We all know data loss will cause problems for any business. Although it is still common that a great number of companies don’t have disaster recovery (DR) plan in place.
One of the main building blocks of DR strategy is to have a good backup policy. One might ask – what makes backup policy a good one? Also, how to ensure that your backups are immune to ransomware – growing threat to every organisation. There is a general trend that ransomware attacks get more targeted over time – cybercriminals are choosing their targets carefully and attacks are sharper and demands for ransom are also higher.
Good old mantra for discussion around good backup strategy is 3-2-1 rule. In a nutshell it stands for:
- Keep at least 3 copies of data
- Store the copies at least 2 different types of media
- Keep at least 1 copy offsite
Keep at least 3 copies of data
More copies you have then higher chance data survives in case of disaster. In case all copies are digitally connected then probably does not help in case of ransomware – possibly all copies of data will be affected
Store the copies at least 2 different types of media
All data storing appliances fail sooner or later. By having different types of devices this risk can be drastically reduced. Usually companies are backing data up to two different storage devices locally – local drives, NAS devices etc. Tape is a good option, but rarely used nowadays. Tape is almost ransomware proof, but usage flexibility has fallen behind today’s standards in most use cases and therefore rarely an option.
Keep at least 1 copy offsite
To enhance protection even further you should have at least 1 copy offsite. Cloud backup offers modern solutions for creating and keeping offsite backups. Usually cloud storage service providers are hosting their infrastructure in secure datacenters with extra physical security, autonomous power supply systems, fire extinguishing systems etc to ensure maximum security for your offsite backup.
One thing to point out though is that cloud storage is not the same as cloud backup, but cloud storage can be used for cloud backup if there is functionality like versioning, data immutability, encryption methods for transferring data etc in place. Good cloud backup service can be an excellent option to keep your offsite copy also ransomware proof.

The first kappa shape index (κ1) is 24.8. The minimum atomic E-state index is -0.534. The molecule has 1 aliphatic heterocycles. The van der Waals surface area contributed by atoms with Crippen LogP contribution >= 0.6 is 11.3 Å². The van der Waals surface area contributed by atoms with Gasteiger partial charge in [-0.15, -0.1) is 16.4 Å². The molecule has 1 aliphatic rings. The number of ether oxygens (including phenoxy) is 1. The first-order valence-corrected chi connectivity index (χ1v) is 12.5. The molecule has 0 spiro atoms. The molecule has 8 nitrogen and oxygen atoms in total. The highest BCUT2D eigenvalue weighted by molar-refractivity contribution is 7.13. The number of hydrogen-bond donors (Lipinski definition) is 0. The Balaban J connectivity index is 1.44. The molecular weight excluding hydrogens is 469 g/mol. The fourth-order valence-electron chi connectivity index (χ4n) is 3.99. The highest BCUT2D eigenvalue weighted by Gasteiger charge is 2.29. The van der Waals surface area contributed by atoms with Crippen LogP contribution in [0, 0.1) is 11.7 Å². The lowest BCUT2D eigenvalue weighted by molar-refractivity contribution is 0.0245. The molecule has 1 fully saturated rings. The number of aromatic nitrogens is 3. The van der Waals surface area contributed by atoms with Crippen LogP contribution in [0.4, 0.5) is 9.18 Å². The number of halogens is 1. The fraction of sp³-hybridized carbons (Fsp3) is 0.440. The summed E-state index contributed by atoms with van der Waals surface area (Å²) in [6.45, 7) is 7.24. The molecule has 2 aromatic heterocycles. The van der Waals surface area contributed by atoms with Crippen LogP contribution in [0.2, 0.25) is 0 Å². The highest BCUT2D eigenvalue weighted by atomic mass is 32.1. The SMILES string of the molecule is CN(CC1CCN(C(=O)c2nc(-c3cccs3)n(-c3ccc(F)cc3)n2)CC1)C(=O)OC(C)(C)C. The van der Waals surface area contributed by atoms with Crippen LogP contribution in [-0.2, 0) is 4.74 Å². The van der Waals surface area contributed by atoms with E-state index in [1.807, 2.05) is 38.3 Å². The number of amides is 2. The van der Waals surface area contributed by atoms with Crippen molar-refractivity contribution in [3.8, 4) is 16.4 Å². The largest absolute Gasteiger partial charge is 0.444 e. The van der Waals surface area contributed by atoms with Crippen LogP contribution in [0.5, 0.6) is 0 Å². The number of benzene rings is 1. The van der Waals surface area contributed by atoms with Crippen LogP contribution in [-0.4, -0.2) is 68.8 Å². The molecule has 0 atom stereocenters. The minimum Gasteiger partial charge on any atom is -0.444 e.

Good old 3-2-1 rule should be interpreted nowadays as 3-2-1-1 rule instead.
The latter “1” means that it is good to have at least one copy of data stored offsite and also offline. This ensures that in case of ransomware attack when all online copies of data will be affected with ransomware – even the same can happen to your offsite copy in the cloud.
Adding additional „1“ to the rule can be tricky in case you don’t use tape archives or external drives that are offline – how to ensure your offsite copy in the cloud will not be affected? Possibilities although exist. For example use different tools and access credentials exclusively adding data to offline copy. Limit access to offline backups only for those who have clear legitimate need. Have offline storage as part of your DR strategy.
Other elements, beyond good backup policy, are – establish a DR team and train them, test and update your plan regularly, and have good communication channels in place.
To conclude – having a good backup policy is not good enough. Businesses need a good DR strategy to be safe in the era of ransomware. More copies are better and cloud storage is generally considered a good choice for this if properly implemented. Also if you choose the right service provider like Storadera, then costwise having multiple copies of your data can be really affordable.
Storadera Space is S3 compatible cloud storage service which currently supports most of the common use cases. In case your use case is not yet supported then we catch this information from logs and add it to our development roadmap.
Take your time and test Storadera cloud storage service and you’ll be positively surprised how easy it is to set up.
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